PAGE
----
A context-rich knowledge graph works well for organizations that have a great deal of knowledge captured in the form of documents. The knowledge graph helps to fill in the gap between having information (data collection) and being able to find and apply that information (data connection). One example is NASA’s Lessons Learned database, which captures 50 years of knowledge about past missions and projects.

Context-Rich Knowledge Graphs in Brief
    • Used for: Internal knowledge documents and files, with metadata tagging
    • Examples: Search, customer support, document classification
    • Case studies: Cisco

External-Sensing Knowledge Graphs

An external-sensing knowledge graph aggregates external data sources and maps them to internal entities of interest. For example, in evaluating supply chain risk, we may want to look at all our suppliers, all of the places they manufacture and all of our supply lines to analyze disruption risk. It is then possible to consider how a natural disaster in a specific location might impact the supply chain and to identify similar suppliers in different locations.

In general, we need to be able to incorporate an enormous amount of information from the market: sense the information, determine what’s contextually relevant, and present it to the right person. Beyond supply chain monitoring, external insight sensing is used for analyzing compliance risk, the impact of market activity and sales opportunities.

For instance, Thomson Reuters (now Refinitiv) has a knowledge graph feed of financial content, enabling organizations to connect external and internal knowledge and make the best possible financial decisions quickly, often before the broader market has time to react.

External-Sensing Knowledge Graphs in Brief
    • Used for: External data source aggregation mapped to entities of interested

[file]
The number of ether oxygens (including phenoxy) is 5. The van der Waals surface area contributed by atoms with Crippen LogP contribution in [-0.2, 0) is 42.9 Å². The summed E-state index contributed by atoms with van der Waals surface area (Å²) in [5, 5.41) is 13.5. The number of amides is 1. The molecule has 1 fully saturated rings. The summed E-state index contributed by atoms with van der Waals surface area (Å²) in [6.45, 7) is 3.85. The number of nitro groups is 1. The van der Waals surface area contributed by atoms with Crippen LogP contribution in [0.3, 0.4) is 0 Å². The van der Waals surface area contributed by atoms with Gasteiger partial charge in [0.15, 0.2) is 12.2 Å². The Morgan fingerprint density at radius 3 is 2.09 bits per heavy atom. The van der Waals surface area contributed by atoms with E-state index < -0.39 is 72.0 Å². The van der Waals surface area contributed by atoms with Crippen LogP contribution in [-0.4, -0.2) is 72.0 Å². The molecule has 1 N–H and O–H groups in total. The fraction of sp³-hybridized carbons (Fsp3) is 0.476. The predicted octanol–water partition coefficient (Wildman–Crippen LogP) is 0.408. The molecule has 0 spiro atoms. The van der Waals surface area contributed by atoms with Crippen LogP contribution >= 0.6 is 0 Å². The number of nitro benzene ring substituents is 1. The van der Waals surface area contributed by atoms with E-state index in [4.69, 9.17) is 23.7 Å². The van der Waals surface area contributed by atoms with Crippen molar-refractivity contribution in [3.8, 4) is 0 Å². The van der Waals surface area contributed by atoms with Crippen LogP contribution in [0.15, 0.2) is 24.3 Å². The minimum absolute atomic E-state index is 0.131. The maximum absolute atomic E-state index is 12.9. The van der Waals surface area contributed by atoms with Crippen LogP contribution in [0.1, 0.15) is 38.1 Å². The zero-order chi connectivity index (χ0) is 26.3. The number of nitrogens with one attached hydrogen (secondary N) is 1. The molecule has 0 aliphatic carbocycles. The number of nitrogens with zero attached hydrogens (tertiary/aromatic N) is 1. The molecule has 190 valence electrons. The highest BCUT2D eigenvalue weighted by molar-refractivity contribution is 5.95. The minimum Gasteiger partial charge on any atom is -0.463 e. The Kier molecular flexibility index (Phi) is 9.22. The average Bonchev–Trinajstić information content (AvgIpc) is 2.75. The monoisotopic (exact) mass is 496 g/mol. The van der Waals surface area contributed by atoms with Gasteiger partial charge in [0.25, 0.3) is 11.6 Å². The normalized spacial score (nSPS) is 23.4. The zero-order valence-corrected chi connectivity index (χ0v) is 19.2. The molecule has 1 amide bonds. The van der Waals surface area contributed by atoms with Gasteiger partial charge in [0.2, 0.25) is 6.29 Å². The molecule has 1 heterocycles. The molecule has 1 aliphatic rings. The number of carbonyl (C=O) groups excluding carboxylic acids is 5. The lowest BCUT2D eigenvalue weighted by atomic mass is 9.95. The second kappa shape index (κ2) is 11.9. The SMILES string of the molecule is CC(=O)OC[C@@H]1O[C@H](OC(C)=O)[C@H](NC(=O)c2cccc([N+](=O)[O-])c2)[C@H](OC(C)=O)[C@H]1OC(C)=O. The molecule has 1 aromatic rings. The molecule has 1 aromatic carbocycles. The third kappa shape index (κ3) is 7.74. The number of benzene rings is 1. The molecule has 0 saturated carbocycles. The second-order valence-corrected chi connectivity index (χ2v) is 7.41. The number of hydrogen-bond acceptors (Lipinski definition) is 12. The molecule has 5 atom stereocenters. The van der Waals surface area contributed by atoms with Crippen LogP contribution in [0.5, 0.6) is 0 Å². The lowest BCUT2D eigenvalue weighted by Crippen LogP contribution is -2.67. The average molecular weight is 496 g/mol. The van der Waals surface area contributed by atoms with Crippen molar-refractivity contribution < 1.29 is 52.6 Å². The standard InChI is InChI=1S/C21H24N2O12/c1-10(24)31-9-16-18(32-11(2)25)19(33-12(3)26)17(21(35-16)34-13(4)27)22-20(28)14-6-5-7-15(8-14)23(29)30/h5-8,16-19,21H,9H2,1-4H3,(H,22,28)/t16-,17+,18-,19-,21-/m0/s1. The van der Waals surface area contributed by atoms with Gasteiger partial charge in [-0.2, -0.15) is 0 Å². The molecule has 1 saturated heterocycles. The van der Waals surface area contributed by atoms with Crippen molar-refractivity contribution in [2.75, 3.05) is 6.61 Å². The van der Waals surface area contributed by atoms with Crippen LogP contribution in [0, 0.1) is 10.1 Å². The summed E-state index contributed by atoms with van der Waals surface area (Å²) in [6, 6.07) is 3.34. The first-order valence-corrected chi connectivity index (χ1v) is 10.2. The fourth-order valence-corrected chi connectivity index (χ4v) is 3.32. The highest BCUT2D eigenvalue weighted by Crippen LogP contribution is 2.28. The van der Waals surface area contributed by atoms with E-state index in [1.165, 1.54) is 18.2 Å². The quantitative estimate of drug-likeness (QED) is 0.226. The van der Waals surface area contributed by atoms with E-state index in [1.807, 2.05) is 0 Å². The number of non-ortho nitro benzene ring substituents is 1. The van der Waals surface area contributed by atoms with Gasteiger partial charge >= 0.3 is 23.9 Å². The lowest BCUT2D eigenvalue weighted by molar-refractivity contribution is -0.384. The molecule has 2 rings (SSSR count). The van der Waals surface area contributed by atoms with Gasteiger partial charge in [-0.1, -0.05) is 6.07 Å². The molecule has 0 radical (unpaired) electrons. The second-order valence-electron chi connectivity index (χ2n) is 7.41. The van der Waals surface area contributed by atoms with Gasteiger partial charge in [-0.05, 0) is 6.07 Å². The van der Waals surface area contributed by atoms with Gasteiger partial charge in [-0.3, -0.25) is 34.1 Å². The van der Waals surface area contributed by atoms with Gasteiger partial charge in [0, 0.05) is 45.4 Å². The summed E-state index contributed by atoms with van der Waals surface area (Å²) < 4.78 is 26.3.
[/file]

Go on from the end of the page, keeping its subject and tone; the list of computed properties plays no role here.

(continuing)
• Examples: Supply chain/compliance risk, market activity segregation, sales opportunities
    • Case studies: Pitney Bowes

Natural Language Processing Knowledge Graphs

Natural language processing (NLP) knowledge graphs incorporate the complexity and nuances of human language. NLP knowledge graphs require understanding a company’s specific technical terms, product names, industry acronyms, part numbers and even common misspellings. This is where analysts create a knowledge graph to map meaning and build an ontology, which in turn improves search and delivers more relevant results.

Heavy equipment manufacturer Caterpillar uses NLP knowledge graphs to power natural language search and to extract meaning from thousands of warranty documents. Another example is the eBay App for Google Assistant, which uses all three types of knowledge graphs (context-rich, external-sensing and NLP) in order to guide shoppers to the perfect item.

Many of the implementations of AI applications using graphs today leverage knowledge graphs. The rest of this blog series explores other areas where graph technology holds promise for AI applications.

NLP Knowledge Graphs in Brief
    • Used for: Graph technical terms, acronyms, abbreviations, mispellings, etc.
    • Examples: Improved search, chatbot implementation, improved classification
    • Case studies: eBay, Caterpillar


As we covered in this blog, knowledge graphs provide context for decision support and help ensure that answers are appropriate to the situation (e.g., autonomous vehicles in rainy driving conditions).

Context is the thread that ties this AI blog series together. Next week in our series on AI and graph technology, we will cover how graphs provide context for efficiency with graph-accelerated machine learning.